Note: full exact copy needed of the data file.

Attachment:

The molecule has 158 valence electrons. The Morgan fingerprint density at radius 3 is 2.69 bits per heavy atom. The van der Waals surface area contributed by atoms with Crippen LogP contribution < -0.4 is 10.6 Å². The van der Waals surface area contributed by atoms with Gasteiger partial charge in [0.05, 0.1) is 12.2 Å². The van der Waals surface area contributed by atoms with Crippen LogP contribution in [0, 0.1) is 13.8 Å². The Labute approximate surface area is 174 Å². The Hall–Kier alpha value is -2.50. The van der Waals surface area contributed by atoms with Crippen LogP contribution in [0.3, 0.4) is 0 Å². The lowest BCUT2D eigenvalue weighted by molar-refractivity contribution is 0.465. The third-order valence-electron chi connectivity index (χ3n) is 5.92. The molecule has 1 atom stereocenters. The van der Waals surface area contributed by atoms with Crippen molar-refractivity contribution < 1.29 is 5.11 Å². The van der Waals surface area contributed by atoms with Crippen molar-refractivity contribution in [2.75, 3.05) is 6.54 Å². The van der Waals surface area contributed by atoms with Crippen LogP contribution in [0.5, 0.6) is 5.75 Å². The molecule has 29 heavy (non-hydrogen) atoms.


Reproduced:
The molecule has 158 valence electrons. The Morgan fingerprint density at radius 3 is 2.69 bits per heavy atom. The van der Waals surface area contributed by atoms with Crippen LogP contribution < -0.4 is 10.6 Å². The van der Waals surface area contributed by atoms with Gasteiger partial charge in [0.05, 0.1) is 12.2 Å². The van der Waals surface area contributed by atoms with Crippen LogP contribution in [0, 0.1) is 13.8 Å². The Labute approximate surface area is 174 Å². The Hall–Kier alpha value is -2.50. The van der Waals surface area contributed by atoms with Crippen LogP contribution in [0.3, 0.4) is 0 Å². The lowest BCUT2D eigenvalue weighted by molar-refractivity contribution is 0.465. The third-order valence-electron chi connectivity index (χ3n) is 5.92. The molecule has 1 atom stereocenters. The van der Waals surface area contributed by atoms with Crippen molar-refractivity contribution < 1.29 is 5.11 Å². The van der Waals surface area contributed by atoms with Crippen molar-refractivity contribution in [2.75, 3.05) is 6.54 Å². The van der Waals surface area contributed by atoms with Crippen LogP contribution in [0.5, 0.6) is 5.75 Å². The molecule has 29 heavy (non-hydrogen) atoms.